And a simple example of what the code might look like when using it:
https://gist.github.com/anonymous/790a690597069fe70b8c874a042d52d0

On Tue, Sep 20, 2016 at 6:47 PM, Jens Persson <j...@bitcycle.com> wrote:

> Here's the code for the little meta-programming tool, SwiftInSwift:
> https://gist.github.com/anonymous/07d9df1a80820bb5abf5a2c671fd223f
> /Jens
>
> On Tue, Sep 20, 2016 at 6:28 PM, Jens Persson <j...@bitcycle.com> wrote:
>
>> You can put DEF-blocks and PRINT-blocks in your code, eg:
>>
>> // DEF-{
>> func generateSomeCode() -> [String] {
>>     var linesOfCode = [String]()
>>     // ... fill linesOfCode with some interesting code ...
>>     return linesOfCode
>> }
>> // }-DEF
>>
>> // PRINT-{ generateSomeCode()
>> // The result of the print-block-expression will
>> // replace these lines when cmd+B is pressed.
>> // }-PRINT
>>
>> When you press cmd+B, the meta-programming-tool will put together a Swift
>> script of the DEF-blocks and PRINT-block-expressions, and evaluate the
>> expressions of the PRINT-blocks, which can be any expression that resolve
>> into a [String], ie the lines of code which will replace the content of the
>> PRINT-block.
>>
>> /Jens
>>
>>
>> On Tue, Sep 20, 2016 at 4:34 PM, Vladimir.S <sva...@gmail.com> wrote:
>>
>>> On 20.09.2016 16:43, Jens Persson via swift-evolution wrote:
>>>
>>>> Sure, but the reason to go for C++ in this case would only be to be
>>>> able to
>>>> use eg its templates and constexprs, things that doesn't translate well
>>>> into Swift. And I think it's a long term goal of Swift to become a
>>>> systems
>>>> language.
>>>>
>>>> We ended up making a meta-programming-tool that we use as a Build Phase,
>>>> before compilation, that lets us write code-generating Swift code,
>>>> within
>>>> our ordinary Swift code. (A bit like GYB but Swift-only, using just
>>>> regular
>>>> Swift within our regular Swift source files.)
>>>>
>>>> This DIY meta programming facility let's us overcome the current
>>>> limitations of Swift's type system in a somewhat convenient/nice way.
>>>>
>>>
>>> Very interesting. Could you share some examples of how your source code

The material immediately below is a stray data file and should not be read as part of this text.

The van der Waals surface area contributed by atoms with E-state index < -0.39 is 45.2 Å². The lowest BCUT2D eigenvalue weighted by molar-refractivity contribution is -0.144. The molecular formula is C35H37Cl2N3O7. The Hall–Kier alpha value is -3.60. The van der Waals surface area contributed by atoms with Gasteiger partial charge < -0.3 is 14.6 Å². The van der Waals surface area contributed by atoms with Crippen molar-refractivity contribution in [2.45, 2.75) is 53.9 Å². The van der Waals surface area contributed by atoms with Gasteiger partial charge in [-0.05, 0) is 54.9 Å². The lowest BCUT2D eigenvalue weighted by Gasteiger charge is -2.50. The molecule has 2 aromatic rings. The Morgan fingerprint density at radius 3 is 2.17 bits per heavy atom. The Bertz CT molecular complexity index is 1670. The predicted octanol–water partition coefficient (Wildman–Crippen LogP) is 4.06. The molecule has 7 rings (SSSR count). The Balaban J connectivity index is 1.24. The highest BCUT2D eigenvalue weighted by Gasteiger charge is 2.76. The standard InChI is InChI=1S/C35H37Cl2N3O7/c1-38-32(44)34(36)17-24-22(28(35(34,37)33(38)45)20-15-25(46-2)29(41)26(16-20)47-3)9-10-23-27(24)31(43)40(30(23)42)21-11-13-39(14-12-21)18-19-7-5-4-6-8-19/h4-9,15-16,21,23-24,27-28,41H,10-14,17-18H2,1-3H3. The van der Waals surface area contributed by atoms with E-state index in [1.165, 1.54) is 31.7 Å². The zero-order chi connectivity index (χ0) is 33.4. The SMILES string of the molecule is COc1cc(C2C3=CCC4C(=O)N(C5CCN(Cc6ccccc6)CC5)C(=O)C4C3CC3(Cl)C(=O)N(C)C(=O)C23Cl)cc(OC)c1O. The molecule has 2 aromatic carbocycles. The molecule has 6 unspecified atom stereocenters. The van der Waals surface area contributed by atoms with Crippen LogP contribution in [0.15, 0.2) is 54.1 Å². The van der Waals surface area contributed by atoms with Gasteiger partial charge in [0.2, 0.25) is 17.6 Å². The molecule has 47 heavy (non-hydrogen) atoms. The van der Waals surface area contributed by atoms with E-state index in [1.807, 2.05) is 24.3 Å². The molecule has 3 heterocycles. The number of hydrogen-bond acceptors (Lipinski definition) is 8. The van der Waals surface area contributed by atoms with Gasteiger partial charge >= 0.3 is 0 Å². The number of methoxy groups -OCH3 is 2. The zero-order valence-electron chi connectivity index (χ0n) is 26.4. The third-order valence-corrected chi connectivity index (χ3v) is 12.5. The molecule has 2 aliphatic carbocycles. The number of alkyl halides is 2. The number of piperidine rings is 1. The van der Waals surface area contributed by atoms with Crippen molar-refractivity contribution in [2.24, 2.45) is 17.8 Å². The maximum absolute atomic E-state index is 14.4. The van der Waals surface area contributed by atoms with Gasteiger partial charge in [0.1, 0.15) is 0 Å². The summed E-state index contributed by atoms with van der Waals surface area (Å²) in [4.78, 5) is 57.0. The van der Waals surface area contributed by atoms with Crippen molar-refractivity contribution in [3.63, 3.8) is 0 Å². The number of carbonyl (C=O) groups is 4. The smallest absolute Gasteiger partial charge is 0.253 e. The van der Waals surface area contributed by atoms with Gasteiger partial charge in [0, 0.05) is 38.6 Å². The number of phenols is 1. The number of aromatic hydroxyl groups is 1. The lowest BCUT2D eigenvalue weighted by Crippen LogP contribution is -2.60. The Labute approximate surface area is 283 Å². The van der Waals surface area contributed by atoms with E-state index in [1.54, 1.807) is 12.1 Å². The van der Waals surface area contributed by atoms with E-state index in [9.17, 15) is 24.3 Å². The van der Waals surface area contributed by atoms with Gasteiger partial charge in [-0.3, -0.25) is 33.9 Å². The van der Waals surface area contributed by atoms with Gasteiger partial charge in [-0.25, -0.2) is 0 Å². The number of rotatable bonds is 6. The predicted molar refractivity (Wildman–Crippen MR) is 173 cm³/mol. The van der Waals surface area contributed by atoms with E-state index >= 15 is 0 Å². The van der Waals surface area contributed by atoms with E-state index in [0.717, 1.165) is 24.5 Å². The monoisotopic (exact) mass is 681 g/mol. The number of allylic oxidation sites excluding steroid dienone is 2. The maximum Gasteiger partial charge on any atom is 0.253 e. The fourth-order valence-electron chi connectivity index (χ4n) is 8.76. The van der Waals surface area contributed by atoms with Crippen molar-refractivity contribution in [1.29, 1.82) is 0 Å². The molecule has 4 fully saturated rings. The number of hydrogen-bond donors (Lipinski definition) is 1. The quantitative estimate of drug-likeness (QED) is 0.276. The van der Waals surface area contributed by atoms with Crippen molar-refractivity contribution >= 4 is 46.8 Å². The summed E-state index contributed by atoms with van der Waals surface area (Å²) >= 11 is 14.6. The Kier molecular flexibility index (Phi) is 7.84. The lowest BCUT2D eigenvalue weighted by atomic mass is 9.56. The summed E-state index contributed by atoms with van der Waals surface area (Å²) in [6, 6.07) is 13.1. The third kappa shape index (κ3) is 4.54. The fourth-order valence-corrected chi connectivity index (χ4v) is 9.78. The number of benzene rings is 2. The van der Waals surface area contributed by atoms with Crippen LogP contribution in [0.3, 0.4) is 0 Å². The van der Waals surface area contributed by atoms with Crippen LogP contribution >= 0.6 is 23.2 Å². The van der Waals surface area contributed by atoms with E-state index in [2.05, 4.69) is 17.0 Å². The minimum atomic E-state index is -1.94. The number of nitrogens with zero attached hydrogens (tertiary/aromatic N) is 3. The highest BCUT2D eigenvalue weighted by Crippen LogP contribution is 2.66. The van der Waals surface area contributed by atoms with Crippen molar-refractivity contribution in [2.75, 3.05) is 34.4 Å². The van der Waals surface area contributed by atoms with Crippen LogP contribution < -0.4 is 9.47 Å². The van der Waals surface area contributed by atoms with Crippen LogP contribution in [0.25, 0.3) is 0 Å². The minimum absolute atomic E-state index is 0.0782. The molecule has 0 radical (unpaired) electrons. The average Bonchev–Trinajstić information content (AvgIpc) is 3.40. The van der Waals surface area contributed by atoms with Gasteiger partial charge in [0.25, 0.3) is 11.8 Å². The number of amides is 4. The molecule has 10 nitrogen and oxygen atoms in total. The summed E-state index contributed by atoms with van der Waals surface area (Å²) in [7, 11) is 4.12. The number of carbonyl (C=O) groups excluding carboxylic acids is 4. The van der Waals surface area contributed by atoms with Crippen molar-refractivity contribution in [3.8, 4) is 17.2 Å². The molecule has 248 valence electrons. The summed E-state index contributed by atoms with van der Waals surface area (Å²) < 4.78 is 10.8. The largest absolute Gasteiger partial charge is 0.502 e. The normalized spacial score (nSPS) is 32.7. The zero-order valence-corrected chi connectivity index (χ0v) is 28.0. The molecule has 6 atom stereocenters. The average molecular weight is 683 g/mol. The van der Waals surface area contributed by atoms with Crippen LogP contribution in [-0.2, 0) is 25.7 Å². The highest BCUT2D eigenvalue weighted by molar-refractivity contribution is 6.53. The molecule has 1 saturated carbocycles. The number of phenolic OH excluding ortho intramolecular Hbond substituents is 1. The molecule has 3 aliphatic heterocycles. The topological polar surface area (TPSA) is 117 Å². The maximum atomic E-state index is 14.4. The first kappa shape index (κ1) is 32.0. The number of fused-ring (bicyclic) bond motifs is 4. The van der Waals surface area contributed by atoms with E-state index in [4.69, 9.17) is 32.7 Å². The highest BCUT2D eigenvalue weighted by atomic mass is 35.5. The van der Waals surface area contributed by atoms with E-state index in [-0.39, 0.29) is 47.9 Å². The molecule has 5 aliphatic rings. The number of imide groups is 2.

>>> looks like(this "code-generating Swift code") and what is produced by this
>>> "meta-programming-tool" ?
>>>
>>>
>>>> /Jens
>>>>
>>>>
>>>> On Mon, Sep 19, 2016 at 10:07 PM, Goffredo Marocchi <pana...@gmail.com
>>>> <mailto:pana...@gmail.com>> wrote:
>>>>
>>>>     If you have to compromise that much, it makes for a very compelling
>>>>     case to go for C++ wrapped in Objective-C(++) as far as that
>>>> section of
>>>>     the code is concerned and call it from Swift using the already
>>>> provided
>>>>     bridging support.
>>>>
>>>>     I do not think anyone will question the purity of our bodily
>>>>     fluids/minds if we do not write 100% of code in Swift :), support
>>>> for
>>>>     interoperability with other languages is there for a reason IMHO and
>>>>     should be expanded and not begrudged.
>>>>
>>>>     Sent from my iPhone
>>>>
>>>>     On 19 Sep 2016, at 14:14, Jens Persson via swift-evolution
>>>>     <swift-evolution@swift.org <mailto:swift-evolution@swift.org>>
>>>> wrote:
>>>>
>>>>     Ok, thanks! I take it that we should not expect any dramatic
>>>>> advances
>>>>>     of Swift's type system any time soon.
>>>>>
>>>>>     Reason for asking is that we are trying to write an API for
>>>>>     N-dimensional graphics/audio/signal/data processing.
>>>>>
>>>>>     Metal, vDSP, simd, etc. would perhaps be used, but only behind the
>>>>>     scenes, eventually, as necessary, since we want something more
>>>>>     uniform and math-like, thus allowing for a more rapid experimental
>>>>>     style of coding, where you can quickly try something out for a
>>>>>     different number of dimensions, etc.
>>>>>
>>>>>     This has turned out to be impossibly hard to write in current
>>>>> Swift,
>>>>>     unless you are willing to either
>>>>>
>>>>>     1. Forget about performance and type safety, ie use a standard
>>>>> Array
>>>>>     (instead of a static vector with type-level Count as well as
>>>>> Element)
>>>>>     for N-dimensional positions, matrices, vectors, indices, etc.
>>>>>
>>>>>     2. Forget about code reuse / abstractions.
>>>>>
>>>>>     Option 1 is not an alternative. We want to let the compiler (and
>>>>> our
>>>>>     code) know/optimize as much as possible, otherwise it will be
>>>>>     unusably slow even for ("rapid") prototyping.
>>>>>
>>>>>     So we'll probably go with option 2 and spell out / generate code
>>>>> for
>>>>>     each and every permutation of
>>>>>     (dim, data-structure, function/algorithm), and sadly this will also
>>>>>     be necessary for every piece of code that uses the API, since it is
>>>>>     impossible to write eg
>>>>>